I am a passable cook — not great. I get the job done, mainly because I get hungry. Eating is my sole motivation for cooking. However, since COVID has me cooking most every night, I have more motivation to become a better cook ― starting with my previously ignored pans.
Until lately, my relationship with pans went like this, “Oh, this is a pan. It will work.”
But the other night, as I was cooking meatballs, I experienced pan panic. I buy meatballs premade at the grocery store, cook them in a skillet for 25 minutes, turning them so they brown on all sides. I pour a jar of Italian sauce on them, let them simmer, add a side salad and that’s dinner. Like I said, passable.
I had made these meatballs dozens of times, only this time after just a few seconds, they were instantly black on one side, not brown. What the heck? The only difference was I’d grabbed a different skillet. This tripped the what-don’t-I know lightbulb, which is how most of my columns start.
I placed an SOS call to Lisa McManus, executive editor of America’s Test Kitchen reviews, who reassured me, “It’s not you. It’s the pan.” A multimedia company devoted to making home cooks feel more confident, ATK teaches home cooking basics through its public TV series and cooking magazines, including Cook’s Illustrated and Cook’s Country.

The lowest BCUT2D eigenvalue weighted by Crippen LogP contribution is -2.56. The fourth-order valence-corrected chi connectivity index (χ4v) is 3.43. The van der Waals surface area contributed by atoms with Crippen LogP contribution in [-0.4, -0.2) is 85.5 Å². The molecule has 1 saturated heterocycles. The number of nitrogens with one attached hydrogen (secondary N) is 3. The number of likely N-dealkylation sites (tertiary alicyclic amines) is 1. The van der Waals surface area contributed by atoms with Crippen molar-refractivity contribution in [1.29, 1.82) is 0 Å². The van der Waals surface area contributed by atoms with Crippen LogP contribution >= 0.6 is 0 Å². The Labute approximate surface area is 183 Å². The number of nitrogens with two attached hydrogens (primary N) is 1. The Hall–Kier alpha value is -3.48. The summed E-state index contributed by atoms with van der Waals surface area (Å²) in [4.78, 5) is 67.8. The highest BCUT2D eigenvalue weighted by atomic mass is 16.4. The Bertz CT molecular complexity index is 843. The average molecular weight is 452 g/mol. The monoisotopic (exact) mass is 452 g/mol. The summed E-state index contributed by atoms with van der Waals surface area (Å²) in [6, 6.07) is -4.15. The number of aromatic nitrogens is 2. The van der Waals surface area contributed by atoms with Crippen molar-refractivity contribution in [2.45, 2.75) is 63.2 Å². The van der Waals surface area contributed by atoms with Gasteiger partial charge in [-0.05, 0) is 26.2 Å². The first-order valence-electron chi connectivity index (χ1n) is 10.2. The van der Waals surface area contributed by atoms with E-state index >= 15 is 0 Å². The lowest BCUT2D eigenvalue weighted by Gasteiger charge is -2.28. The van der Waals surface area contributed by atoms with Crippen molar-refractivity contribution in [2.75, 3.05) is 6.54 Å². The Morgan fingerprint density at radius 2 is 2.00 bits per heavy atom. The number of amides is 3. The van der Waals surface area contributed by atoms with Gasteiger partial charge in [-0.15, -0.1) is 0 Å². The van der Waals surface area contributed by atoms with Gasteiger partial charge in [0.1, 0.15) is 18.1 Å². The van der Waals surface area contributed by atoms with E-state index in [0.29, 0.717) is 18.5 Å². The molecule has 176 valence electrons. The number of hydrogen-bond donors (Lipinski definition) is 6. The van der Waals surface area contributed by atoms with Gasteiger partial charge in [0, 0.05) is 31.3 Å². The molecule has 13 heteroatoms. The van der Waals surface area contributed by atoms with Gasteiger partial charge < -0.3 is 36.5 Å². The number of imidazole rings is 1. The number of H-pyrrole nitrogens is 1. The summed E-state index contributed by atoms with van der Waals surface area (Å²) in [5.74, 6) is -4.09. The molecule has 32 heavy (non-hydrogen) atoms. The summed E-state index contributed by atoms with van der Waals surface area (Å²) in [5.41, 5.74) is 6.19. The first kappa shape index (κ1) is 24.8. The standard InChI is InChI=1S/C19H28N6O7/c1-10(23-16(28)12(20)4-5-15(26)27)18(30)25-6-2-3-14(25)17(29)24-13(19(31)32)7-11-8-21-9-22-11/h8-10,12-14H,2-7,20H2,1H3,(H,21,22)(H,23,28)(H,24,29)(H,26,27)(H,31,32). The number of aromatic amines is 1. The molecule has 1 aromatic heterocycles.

“How do you know it’s the pan and not me?” I asked.
“You’ve made this recipe before successfully, and the pan is the only factor that changed,” McManus said. Her job involves testing cookware, by cooking the same recipes in different pans, to find out which performs better and why.
“Everyone can cook,” she said. “But often home cooks have a bad experience, blame themselves and give up. They buy ingredients for a recipe and make a mess of it. It’s not their fault. They’re ill-equipped. Their cookware lets them down. Your pan should be your partner, not your adversary.”
She told me about the time she was staying at a rental ski condo with a group of friends and offered to make dinner. “The kitchen was outfitted with the cheap cookware typically found in rental units,” she said. “I’ve cooked in many sub-par conditions, including on a camp stove, so I figured I could overcome this. Instead I found myself fighting the battle of my life with this thin, crummy cookware. I didn’t think this could defeat me, but I barely pulled it off.”
I love this woman.
Next, I shared my meatball story with my friend Heather McPherson, a food writer and cookbook author, and asked, “How have I come to this stage in life and not known pan basics?”
So McManus and McPherson gave me a crash course in cookware, and the assurance that better meals were just a pan away. Here’s what they said to keep in mind:
Don’t buy a set. Both experts agreed, cookware sets are full of pieces you don’t need and which take up space. Retailers like sets, because they can sell 21 …read more
Source:: The Mercury News – Entertainment